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ECtHR faults Turkey for canceling 3 academics’ passports after 2016 coup

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The European Court of Human Rights (ECtHR) has ruled that Turkey violated Article 8 of the European Convention on Human Rights as well as Article 2, as concerns two of the applicants, in a case concerning the revocation of three academics’ passports following an attempted coup in 2016.

Passports of academics Alphan Telek, Edgar Şar and Zeynep Kıvılcım were revoked in connection with their dismissal on various dates between 2016 and 2017 from the civil service following a state of emergency declared after the attempted coup on July 15, 2016.

The revocations lasted two years, eight months for Telek and Şar and three years, 10 months for Kıvılcım, who currently lives in Germany.

Although the academics lodged administrative and individual appeals against the decisions to cancel their passports, their appeals were dismissed by the administrative courts and the Turkish Constitutional Court. They ultimately obtained new passports following the entry into force in 2019 of additional section 7 to the Passports Act (Law no. 5682).

The applicants complained that the cancellation of their passports violated their “right to respect for private life,” with Telek and Şar arguing that it prevented them from pursuing their professional plans and academic research abroad, and Kıvılcım claiming that her inability to obtain a valid passport had caused difficulties in her private and professional life during her stay in a foreign country.

Telek and Şar also argued that the measure violated their “right to education.”

Observing that the measure imposed on the academics had been “open to arbitrariness” and “hadn’t satisfied the requirement of lawfulness,” the court said there had been a violation of Article 8 of the convention (right to respect for private life).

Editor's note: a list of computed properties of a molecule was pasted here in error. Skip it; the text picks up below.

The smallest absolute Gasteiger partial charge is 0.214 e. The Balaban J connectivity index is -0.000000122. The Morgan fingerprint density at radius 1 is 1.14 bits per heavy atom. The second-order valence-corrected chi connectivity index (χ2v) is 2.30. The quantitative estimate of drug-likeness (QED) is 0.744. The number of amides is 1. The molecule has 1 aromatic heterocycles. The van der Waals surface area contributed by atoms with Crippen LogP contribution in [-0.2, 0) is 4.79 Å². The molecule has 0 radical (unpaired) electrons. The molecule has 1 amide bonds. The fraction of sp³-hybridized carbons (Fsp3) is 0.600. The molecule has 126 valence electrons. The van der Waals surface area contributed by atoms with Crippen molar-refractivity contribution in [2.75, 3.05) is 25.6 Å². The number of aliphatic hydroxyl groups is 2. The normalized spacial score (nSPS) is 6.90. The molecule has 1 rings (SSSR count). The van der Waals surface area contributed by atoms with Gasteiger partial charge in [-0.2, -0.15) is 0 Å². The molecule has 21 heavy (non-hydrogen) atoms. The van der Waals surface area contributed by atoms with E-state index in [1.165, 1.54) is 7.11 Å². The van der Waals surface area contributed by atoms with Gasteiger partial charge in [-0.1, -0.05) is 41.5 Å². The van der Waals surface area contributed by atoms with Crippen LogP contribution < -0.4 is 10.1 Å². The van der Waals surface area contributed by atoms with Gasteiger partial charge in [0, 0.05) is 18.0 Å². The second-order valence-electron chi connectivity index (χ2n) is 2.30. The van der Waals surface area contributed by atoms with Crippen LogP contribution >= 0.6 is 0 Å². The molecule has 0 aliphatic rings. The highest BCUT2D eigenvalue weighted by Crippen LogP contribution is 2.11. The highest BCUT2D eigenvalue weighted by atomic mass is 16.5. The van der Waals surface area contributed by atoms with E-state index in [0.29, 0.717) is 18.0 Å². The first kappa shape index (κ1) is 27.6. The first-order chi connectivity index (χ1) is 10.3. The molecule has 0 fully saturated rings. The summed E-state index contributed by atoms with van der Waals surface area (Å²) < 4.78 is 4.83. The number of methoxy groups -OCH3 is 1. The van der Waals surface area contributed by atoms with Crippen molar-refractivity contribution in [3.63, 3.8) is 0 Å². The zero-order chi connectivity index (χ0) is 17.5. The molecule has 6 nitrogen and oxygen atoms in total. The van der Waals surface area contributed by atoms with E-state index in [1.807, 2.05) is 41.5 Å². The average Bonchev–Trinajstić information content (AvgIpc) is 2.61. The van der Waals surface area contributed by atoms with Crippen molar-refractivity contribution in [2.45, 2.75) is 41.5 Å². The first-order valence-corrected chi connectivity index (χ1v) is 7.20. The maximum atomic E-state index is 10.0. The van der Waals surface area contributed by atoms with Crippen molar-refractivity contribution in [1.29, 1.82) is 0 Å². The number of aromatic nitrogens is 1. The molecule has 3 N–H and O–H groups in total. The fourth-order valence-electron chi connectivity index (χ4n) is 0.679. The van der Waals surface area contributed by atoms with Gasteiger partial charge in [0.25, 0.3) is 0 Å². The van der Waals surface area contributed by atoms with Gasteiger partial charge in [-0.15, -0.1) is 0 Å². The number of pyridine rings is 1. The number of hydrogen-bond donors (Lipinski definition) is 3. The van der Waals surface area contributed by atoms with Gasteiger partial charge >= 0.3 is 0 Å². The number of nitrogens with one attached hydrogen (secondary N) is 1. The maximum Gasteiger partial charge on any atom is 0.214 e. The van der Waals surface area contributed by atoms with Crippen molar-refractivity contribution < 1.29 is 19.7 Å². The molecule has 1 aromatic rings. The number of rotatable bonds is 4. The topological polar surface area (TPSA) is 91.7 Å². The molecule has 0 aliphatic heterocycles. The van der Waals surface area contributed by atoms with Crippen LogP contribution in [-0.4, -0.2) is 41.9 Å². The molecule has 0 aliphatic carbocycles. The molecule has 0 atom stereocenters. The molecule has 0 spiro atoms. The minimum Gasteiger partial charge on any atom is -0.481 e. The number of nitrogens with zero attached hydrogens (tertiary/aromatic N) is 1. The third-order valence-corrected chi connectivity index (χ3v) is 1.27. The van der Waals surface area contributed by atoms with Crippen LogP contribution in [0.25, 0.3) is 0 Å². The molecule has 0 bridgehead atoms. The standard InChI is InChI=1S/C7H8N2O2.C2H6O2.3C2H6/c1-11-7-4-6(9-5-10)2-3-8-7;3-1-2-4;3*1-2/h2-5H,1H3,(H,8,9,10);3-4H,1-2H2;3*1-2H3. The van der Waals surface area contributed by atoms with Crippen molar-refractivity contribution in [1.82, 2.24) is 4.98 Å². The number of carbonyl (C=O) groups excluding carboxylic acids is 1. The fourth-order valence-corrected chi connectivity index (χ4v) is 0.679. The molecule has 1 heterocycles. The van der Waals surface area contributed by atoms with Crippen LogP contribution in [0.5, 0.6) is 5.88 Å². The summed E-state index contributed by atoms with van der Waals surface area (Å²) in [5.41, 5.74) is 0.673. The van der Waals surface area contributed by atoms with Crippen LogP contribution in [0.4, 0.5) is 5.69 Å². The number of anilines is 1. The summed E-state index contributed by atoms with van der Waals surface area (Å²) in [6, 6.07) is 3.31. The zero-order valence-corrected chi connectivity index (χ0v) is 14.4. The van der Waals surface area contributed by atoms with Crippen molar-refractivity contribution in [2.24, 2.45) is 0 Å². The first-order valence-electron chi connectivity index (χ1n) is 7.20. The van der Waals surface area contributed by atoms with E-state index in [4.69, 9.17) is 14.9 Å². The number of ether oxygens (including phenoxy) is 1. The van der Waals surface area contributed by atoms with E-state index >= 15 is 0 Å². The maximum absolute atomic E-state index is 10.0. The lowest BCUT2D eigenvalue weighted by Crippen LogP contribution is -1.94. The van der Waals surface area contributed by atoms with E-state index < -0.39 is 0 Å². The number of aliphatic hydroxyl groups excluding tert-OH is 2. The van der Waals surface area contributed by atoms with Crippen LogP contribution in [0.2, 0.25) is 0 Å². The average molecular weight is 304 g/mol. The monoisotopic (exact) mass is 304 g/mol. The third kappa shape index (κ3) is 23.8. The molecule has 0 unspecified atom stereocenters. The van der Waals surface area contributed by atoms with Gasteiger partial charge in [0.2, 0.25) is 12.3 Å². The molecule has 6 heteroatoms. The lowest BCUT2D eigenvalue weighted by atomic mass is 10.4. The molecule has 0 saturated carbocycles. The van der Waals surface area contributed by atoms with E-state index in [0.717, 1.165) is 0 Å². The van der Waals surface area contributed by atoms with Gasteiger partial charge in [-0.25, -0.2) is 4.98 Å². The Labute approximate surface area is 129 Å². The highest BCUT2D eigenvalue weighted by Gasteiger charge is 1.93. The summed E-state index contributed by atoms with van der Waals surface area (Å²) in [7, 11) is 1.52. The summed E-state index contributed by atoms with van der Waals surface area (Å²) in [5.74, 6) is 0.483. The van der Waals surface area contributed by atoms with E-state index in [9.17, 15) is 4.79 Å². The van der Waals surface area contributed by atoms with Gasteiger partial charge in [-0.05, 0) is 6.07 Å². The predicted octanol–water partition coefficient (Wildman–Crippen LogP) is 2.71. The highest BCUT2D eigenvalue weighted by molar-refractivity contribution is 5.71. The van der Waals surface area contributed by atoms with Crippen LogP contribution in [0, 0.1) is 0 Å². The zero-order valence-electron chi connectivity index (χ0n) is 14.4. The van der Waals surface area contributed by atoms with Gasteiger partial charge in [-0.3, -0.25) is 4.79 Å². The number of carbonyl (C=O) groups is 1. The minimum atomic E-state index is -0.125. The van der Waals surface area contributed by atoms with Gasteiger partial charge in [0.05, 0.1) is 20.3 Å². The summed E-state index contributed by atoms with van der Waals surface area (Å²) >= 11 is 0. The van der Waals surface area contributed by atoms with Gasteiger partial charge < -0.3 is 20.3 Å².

Regarding Article 2 of Protocol No. 1 to the convention (right to education), raised by Telek and Şar, the ECtHR concluded that there had been a violation since the measure made the academics unable to pursue their doctoral studies at the foreign universities to which they had been admitted.

The court on Tuesday ordered Turkey to pay Telek and Şar 12,000 euros each, in pecuniary and non-pecuniary damages, and Kıvılcım 9,750 euros in non-pecuniary damages and 1,000 euros for costs and expenses.

All three academics were among the signatories of a petition titled “We will not be accomplices to this crime” and signed by 1,128 academics and other intellectuals calling themselves “Academics for Peace.”

The declaration called on the government in early 2016 to halt operations by security forces in southeastern Turkey, restore peace to the country and return to the negotiating table to restart shelved talks to find a peaceful solution to the Kurdish issue.

The Kurdish issue, a term prevalent in Turkey’s public discourse, refers to the demand for equal rights by the country’s Kurdish population and their struggle for recognition.

The move attracted widespread criticism from the government. Many of the signatories were fired, sentenced to prison or subjected to overseas travel bans.

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